Tibet's exiled spiritual leader, the Dalai Lama, has arrived in Washington for a meeting Thursday with U.S. President Barack Obama.
The White House says President Obama will meet with the Tibetan Buddhist leader in a private room in the White House, and not the more official Oval Office.
The meeting has drawn angry comments from China, which said it "firmly opposes" the visit by the Dalai Lama and last week called on the United States to "immediately withdraw" the invitation.
Mr. Obama passed up a chance to meet the Dalai Lama last year before his summit with Chinese counterpart Hu Jintao. The spiritual leader's special envoy, Lodi Gyari, told reporters Tuesday that decision was a setback for the Tibetan cause.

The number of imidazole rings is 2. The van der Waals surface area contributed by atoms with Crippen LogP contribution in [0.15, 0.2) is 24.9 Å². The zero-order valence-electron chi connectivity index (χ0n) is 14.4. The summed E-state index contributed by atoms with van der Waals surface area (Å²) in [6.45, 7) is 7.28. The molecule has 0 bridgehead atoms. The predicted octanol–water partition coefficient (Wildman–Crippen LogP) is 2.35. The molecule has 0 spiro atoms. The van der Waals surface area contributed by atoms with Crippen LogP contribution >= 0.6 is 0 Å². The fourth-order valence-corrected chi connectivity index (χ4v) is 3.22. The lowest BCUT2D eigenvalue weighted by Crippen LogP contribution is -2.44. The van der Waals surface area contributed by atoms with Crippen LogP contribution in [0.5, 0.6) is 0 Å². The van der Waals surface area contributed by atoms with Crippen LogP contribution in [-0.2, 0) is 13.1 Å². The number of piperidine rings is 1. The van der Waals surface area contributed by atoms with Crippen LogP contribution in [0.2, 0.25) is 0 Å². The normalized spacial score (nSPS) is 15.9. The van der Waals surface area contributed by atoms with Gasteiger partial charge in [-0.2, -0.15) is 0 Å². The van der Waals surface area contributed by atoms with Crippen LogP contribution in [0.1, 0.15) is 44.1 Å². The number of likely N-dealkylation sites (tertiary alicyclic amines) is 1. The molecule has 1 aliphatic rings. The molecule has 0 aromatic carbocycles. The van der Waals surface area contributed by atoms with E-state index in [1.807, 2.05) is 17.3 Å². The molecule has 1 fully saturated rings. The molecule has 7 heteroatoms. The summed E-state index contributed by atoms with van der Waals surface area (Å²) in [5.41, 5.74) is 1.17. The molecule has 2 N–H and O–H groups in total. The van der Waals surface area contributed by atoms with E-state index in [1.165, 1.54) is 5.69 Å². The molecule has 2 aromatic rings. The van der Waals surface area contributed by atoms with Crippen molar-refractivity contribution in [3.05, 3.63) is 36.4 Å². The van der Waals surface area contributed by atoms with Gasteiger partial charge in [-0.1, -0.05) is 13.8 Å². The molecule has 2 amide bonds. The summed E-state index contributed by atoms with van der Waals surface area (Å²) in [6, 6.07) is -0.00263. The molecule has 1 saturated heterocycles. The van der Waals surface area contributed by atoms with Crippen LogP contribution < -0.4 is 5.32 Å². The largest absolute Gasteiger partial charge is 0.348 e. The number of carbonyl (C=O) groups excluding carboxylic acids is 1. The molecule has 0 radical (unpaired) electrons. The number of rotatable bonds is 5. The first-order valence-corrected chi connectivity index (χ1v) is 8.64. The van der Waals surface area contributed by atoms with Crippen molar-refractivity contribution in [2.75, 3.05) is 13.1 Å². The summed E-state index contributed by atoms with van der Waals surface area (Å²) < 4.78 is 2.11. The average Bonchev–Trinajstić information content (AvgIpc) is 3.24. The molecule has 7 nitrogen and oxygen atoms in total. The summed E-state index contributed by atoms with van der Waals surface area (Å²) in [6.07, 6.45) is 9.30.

U.S. Secretary of State Hillary Clinton is also scheduled to meet with the Dalai Lama on Thursday.
Previous U.S. presidents, including Mr. Obama's predecessor, George W.Bush, have received the Dalai Lama.
The Dalai Lama fled Tibet in 1959 after a failed uprising against Chinese rule. He says he is not seeking independence for Tibet, just greater autonomy; China accuses him of advocating separatism.